One of the smallest cars in Chevrolet history, the Chevette is small even by today’s standards. Introduced for the 1976 model year, the ‘vette was initially offered in only a 2-door hatchback body style. It’s platform was shared with Opel’s Kadett model overseas.
Providing the power were the 1.4L I4 and 1.6L I4. A 4-speed manual or 3-speed automatic were doing the shifting.
For 1978, the 1.4 was dropped. Newly added this year was the 1.6L High Output. Toys on this engine were a dual outlet exhaust manifold, larger intake manifold, and larger carburetor. A 4-door hatchback also became available this year.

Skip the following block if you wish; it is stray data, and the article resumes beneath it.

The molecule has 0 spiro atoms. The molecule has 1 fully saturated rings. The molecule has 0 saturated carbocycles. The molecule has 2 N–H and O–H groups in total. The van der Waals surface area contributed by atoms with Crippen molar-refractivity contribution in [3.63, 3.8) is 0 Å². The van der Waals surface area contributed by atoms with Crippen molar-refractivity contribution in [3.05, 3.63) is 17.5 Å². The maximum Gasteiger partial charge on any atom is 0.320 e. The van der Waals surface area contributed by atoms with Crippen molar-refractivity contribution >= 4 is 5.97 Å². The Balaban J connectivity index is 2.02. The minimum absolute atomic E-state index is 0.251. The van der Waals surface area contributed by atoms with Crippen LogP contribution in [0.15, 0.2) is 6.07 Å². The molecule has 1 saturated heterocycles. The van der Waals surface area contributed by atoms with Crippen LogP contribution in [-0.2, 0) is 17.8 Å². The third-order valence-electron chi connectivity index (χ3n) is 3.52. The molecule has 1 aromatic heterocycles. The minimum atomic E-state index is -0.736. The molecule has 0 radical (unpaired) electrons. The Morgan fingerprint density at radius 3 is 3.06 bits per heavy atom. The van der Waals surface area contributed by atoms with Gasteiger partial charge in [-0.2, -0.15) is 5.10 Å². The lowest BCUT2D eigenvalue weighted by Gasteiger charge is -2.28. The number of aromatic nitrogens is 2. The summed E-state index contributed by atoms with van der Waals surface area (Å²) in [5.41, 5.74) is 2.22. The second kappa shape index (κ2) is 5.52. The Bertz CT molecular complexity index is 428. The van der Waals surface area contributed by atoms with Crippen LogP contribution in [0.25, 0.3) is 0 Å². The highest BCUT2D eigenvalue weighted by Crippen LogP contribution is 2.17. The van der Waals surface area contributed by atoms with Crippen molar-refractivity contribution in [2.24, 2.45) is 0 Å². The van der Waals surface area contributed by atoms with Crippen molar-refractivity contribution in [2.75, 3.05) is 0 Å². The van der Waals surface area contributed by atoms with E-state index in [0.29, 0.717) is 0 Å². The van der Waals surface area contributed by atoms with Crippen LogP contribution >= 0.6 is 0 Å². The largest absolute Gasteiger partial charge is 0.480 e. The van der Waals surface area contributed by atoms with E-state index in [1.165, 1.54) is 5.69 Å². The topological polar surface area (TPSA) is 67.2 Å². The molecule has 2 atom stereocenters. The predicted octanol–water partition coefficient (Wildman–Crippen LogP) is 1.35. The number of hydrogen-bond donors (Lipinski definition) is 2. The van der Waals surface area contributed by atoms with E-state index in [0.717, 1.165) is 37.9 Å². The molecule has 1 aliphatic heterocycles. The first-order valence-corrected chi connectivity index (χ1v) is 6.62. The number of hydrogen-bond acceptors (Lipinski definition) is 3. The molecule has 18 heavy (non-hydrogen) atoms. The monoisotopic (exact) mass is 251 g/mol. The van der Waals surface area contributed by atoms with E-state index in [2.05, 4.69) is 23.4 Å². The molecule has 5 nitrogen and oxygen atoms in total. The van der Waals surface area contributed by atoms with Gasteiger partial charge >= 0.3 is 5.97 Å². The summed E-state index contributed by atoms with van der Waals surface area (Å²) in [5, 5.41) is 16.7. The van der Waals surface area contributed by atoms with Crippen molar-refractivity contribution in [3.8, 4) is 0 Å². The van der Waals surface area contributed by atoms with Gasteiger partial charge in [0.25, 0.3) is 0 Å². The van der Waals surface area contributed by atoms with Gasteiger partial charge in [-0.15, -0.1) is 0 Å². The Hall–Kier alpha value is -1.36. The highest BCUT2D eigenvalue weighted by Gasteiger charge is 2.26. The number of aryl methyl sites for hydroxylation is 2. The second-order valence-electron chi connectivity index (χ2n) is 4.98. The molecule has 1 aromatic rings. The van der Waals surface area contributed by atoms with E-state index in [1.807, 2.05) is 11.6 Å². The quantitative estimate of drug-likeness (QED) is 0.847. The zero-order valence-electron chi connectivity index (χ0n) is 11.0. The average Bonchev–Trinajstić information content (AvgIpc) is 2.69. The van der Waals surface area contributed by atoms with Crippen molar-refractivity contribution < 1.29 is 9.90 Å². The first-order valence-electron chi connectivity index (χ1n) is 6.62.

A ‘Scooter’ two-seat base model was offered right out of the gate. A Woody package with faux exterior wood was offered for the first two model years.
A notable ‘sort-of’ performance package was the ’76/’77 Chevette Rally. It came with the 1.6L, special body graphics, plus a rear sway bar.
The grille and headlights were updated for 1979. The 1.6L now had a 2 barrel carburetor standard.
The High Output 1.6L engine’s last year was 1980. For 1981, a 1.8L Diesel I4 became an option. For 1982, a 5-speed transmission was optional on the 1.6L.
For 1983, the Chevette CS arrived. This was basically the ‘Eurosport’ package for the car, which included color-keyed bumpers and blacked out trim.
While more challenging than a Vega, it’s not too hard to put a V6 or even a V8 in these cars. In the US, 2 door and 4 door hatch body styles were the only variants offered. The Chevette was also a popular choice in the U.S. Postal Service lease-fleet.